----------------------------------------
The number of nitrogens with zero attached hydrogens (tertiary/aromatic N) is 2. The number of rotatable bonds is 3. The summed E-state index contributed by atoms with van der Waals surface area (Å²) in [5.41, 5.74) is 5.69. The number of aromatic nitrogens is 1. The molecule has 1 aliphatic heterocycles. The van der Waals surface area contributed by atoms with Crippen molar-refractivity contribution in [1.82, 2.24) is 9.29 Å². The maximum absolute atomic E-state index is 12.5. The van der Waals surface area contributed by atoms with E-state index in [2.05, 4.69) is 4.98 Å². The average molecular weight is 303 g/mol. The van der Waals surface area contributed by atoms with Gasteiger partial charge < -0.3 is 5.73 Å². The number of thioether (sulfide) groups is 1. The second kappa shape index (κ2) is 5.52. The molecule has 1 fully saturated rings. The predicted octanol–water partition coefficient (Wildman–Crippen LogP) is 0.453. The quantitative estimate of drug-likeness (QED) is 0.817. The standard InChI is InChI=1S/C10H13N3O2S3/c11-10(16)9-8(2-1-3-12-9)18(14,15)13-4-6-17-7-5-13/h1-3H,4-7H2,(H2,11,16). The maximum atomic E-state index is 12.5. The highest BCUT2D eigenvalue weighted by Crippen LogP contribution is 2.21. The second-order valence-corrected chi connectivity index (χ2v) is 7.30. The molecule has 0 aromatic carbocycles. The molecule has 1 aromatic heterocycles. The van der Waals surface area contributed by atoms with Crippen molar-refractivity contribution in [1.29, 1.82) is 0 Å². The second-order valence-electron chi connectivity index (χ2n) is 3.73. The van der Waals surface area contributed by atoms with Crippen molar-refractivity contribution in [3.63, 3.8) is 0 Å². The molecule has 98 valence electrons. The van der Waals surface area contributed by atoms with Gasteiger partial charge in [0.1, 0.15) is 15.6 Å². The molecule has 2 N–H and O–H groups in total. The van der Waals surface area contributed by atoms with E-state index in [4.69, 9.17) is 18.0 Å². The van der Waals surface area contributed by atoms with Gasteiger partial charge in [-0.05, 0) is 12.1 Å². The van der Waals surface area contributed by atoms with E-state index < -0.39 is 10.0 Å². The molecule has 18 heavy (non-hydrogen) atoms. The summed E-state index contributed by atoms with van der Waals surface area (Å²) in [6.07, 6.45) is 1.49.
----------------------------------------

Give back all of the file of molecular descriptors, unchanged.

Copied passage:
The number of nitrogens with zero attached hydrogens (tertiary/aromatic N) is 2. The number of rotatable bonds is 3. The summed E-state index contributed by atoms with van der Waals surface area (Å²) in [5.41, 5.74) is 5.69. The number of aromatic nitrogens is 1. The molecule has 1 aliphatic heterocycles. The van der Waals surface area contributed by atoms with Crippen molar-refractivity contribution in [1.82, 2.24) is 9.29 Å². The maximum absolute atomic E-state index is 12.5. The van der Waals surface area contributed by atoms with E-state index in [2.05, 4.69) is 4.98 Å². The average molecular weight is 303 g/mol. The van der Waals surface area contributed by atoms with Gasteiger partial charge < -0.3 is 5.73 Å². The number of thioether (sulfide) groups is 1. The second kappa shape index (κ2) is 5.52. The molecule has 1 fully saturated rings. The predicted octanol–water partition coefficient (Wildman–Crippen LogP) is 0.453. The quantitative estimate of drug-likeness (QED) is 0.817. The standard InChI is InChI=1S/C10H13N3O2S3/c11-10(16)9-8(2-1-3-12-9)18(14,15)13-4-6-17-7-5-13/h1-3H,4-7H2,(H2,11,16). The maximum atomic E-state index is 12.5. The highest BCUT2D eigenvalue weighted by Crippen LogP contribution is 2.21. The second-order valence-corrected chi connectivity index (χ2v) is 7.30. The molecule has 0 aromatic carbocycles. The molecule has 1 aromatic heterocycles. The van der Waals surface area contributed by atoms with Crippen molar-refractivity contribution in [1.29, 1.82) is 0 Å². The second-order valence-electron chi connectivity index (χ2n) is 3.73. The van der Waals surface area contributed by atoms with Crippen molar-refractivity contribution in [3.63, 3.8) is 0 Å². The molecule has 98 valence electrons. The van der Waals surface area contributed by atoms with Gasteiger partial charge in [0.1, 0.15) is 15.6 Å². The molecule has 2 N–H and O–H groups in total. The van der Waals surface area contributed by atoms with E-state index in [4.69, 9.17) is 18.0 Å². The van der Waals surface area contributed by atoms with Gasteiger partial charge in [-0.05, 0) is 12.1 Å². The van der Waals surface area contributed by atoms with E-state index < -0.39 is 10.0 Å². The molecule has 18 heavy (non-hydrogen) atoms. The summed E-state index contributed by atoms with van der Waals surface area (Å²) in [6.07, 6.45) is 1.49.